50 years of Hello Kitty: the story of an icon

50 years of Hello Kitty: the story of an icon

Giovanni Blandino Published on 6/17/2024

Fifty years ago, a Japanese icon was quietly born. Today, that character is one of the world’s most recognisable brands: Hello Kitty.

Everybody knows the adorable white kitten with no mouth and pretty red bow on her left ear. Exactly 50 years ago – in 1974 – this cute kitten appeared for the first time on a plastic purse. Five decades on, Hello Kitty is a multi-billion dollar brand and a ubiquitous character in global pop culture.

Today, we’re telling the story of Hello Kitty and how the world is celebrating her birthday…

Who is Hello Kitty?

Let’s start from the beginning. Hello Kitty is a fictitious character created by Japanese designer Yuko Shimizu. She is a kitten, or rather an anthropomorphised version of a white Japanese cat.

Her identifying features are no mouth  – some say that it’s simply hidden under her fur – and a fetching red bow. Sanrio, the company that owns the brand, have always maintained that the absence of a visible mouth symbolises the fact that Kitty doesn’t speak any one language. That way, it’s left to those interacting with Kitty to project their own emotions onto her and build a direct relationship with the character.

Image: sanrio.fandom.com

There’s scant information out there about Hello Kitty and it is perhaps this – together with minimalist design – that has made Kitty a universal character. We know her full name – which is Kitty White – and that she lives in London with her family: mum, dad and twin sister Mimmy (distinguishable by a yellow bow). We also know that she was born on 1 November, which makes her a Scorpio, and that she is the height of five apples and weight of three. But the most important thing we know about her is that she has a heart of gold and loves to make friends.

These and a few other details known about her – like her passion for apple cake, music, reading and travel – have made Hello Kitty a global pop-culture icon. How did this happen?

The Hello Kitty story: how an icon was born

Hello Kitty’s first appearance on a plastic purse. Image: en.wikipedia.org

What today is a superstar brand was created almost by accident in a Japanese company that started out making  rubber sandals and other accessories: Sanrio. It was the sixties, and the firm’s founder – Shintaro Tsuji – realised that his shoes sold much better when they were decorated with cute flowers. So, to beautify his products, he hired some graphic designers, one of whom was Yuko Shimizu, the “mother” of Hello Kitty.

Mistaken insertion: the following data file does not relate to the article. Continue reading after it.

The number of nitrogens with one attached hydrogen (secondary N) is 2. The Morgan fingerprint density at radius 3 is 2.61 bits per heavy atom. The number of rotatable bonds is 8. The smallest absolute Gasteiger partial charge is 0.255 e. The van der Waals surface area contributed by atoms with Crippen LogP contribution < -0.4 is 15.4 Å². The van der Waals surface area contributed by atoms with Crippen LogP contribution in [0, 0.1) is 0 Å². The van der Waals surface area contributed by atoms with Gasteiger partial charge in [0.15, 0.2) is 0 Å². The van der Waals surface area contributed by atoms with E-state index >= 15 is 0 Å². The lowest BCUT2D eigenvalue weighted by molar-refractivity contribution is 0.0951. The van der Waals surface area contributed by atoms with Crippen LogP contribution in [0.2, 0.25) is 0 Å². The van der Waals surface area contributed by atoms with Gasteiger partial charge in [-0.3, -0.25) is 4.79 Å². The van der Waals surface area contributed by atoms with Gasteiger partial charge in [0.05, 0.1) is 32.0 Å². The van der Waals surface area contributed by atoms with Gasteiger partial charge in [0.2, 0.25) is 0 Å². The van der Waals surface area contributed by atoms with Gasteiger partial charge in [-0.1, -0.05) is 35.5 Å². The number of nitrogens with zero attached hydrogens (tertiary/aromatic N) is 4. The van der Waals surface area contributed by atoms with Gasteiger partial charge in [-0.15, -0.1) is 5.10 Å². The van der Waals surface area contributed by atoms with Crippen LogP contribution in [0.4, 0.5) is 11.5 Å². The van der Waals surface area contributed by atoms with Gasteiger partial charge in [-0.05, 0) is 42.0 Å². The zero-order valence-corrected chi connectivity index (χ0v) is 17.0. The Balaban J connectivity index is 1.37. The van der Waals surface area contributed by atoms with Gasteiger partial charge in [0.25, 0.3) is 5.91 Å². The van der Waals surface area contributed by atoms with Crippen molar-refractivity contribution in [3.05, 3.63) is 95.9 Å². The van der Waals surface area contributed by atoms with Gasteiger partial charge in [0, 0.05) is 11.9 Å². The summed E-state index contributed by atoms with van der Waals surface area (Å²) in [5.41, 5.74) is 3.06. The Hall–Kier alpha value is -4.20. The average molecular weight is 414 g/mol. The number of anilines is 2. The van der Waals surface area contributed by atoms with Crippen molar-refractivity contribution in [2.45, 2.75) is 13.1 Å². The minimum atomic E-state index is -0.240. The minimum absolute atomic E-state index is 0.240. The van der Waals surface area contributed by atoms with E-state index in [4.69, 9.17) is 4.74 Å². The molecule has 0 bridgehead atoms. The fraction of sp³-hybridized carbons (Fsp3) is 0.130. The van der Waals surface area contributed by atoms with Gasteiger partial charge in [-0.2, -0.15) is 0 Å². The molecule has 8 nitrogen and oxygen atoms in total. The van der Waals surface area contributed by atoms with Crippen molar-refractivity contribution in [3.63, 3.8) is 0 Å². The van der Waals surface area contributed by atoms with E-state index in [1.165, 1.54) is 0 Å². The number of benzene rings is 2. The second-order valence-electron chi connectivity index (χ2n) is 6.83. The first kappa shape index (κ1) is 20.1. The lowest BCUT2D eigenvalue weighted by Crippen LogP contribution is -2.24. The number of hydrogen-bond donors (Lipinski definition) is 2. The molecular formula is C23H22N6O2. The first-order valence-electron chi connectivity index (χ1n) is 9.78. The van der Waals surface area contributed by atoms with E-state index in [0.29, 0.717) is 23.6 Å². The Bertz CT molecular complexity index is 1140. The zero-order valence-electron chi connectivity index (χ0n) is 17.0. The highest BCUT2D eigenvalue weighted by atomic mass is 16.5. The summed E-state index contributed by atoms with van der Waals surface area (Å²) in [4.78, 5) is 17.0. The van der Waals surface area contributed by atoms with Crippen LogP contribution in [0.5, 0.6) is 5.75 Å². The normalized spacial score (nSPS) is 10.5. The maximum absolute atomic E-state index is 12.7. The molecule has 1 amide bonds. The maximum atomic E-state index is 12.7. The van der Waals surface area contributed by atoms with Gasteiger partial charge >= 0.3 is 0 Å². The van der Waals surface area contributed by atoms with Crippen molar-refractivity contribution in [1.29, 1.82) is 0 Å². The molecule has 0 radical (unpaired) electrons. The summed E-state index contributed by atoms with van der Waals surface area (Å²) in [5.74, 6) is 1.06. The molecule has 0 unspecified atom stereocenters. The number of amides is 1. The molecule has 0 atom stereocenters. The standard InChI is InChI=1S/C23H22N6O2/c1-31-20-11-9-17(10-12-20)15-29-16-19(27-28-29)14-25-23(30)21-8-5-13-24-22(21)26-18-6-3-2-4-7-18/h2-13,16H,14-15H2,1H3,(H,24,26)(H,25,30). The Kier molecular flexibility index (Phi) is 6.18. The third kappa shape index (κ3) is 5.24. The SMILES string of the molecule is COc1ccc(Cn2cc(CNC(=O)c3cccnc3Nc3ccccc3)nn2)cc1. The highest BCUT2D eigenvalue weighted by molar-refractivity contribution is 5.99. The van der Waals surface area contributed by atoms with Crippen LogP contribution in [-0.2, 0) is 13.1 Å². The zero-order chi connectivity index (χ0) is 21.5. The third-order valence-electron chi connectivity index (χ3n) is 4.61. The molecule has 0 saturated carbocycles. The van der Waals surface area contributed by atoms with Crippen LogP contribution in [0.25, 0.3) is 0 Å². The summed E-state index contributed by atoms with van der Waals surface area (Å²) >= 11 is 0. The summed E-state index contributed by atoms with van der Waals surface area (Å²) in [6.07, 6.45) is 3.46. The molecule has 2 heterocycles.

In 1974 Yuko Shimizu drew a kitten – with no mouth, blue overalls and a red bow – to print on a little vinyl wallet: Hello Kitty was born!

Hello Kitty creator, Yuko Shimizu, in 2010. Image: it.wikipedia.org/Georges Seguin [CC BY-SA 3.0]

Among the inspirations cited by the designer – who would leave the firm to turn freelance two years later – was Through the Looking-Glass, Lewis Carroll’s sequel to Alice in Wonderland: at the start of the book, Alice plays with a black cat called “Kitty”.

Some claim that Hello Kitty is also inspired by the Japanese bobtail cat, a breed noted for its extremely short tail. According to others, a source of inspiration was the maneki neko – a traditional Japanese good-luck charm in the shape of a cat.

Immagine: commons.wikimedia.org [CC0 1.0 DEED]

Image: commons.wikimedia.org [CC0 1.0 DEED]

These days, Sanrio’s Hello Kitty is drawn by Yuko Yamaguchi.

Hello Kitty and the kawaii aesthetic

Today, Hello Kitty is a lucrative global phenomenon, estimated to be worth 8 billion dollars in 2013. Indeed, the brand was a success from the outset: Sanrio’s profits soared soon after Hello Kitty launched in the seventies.

During Japan’s economic boom in the eighties, a new aesthetic emerged that would take the world by storm. It was the culture of kawaii – a Japanese term meaning “cute” that is used to describe an innocent, almost cartoonish style big on pastel colours (read our deep dive on pastel colours here) and cheerful yet minimal design elements.

And the most famous example of the kawaii aesthetic is without doubt Hello Kitty.

Hello Kitty: friendship symbol and fashion icon

But Hello Kitty is not just about cuteness. The way it conveys a sense of simplicity and joy has made it a universal symbol of friendship. UNICEF – the United Nations Children’s Fund – appointed the brand as an ambassador for children around the world. And the Japanese government has also used Hello Kitty to promote the country, including at Expo 2015 in Milan.

A pink Hello Kitty-branded Polaroid camera. Image: sanrio.com

Meanwhile, the Hello Kitty face has adorned all manner of clothes and accessories: tote bags, wallets, socks, T-shirts, underwear, onesies and more. Many major brands have launched collaborations with the Sanrio character, like Levi’s and its 2019 collection.

Levi’s 2019 Hello Kitty collection. Image: popsugar.com

Hello Kitty’s 50th anniversary

This year, the world celebrates the 50th birthday of this pop culture icon, and Sanrio has created a special anniversary website to mark the occasion.

Crocs and Hello Kitty: a perfect pairing to celebrate 50 years of Sanrio’s cute character. Image: journeys.com

And more major collaborations are planned with global brands, including  fast-food multinational McDonald’s, footwear manufacturer Crocs and watchmaker Casio.

A Casio watch with the iconic red bow, released to mark the 50th anniversary of Hello Kitty. Image: lifestyleasia.com

Sanrio will also be launching an augmented-reality app, a national tour in Japan and other events around the world, like this one held in Santa Monica, California, with giant Hello Kitty inflatables floating around inside an aircraft hangar!

How will you be celebrating Hello Kitty’s 50th anniversary? And will you be using the kawaii aesthetic for your next project?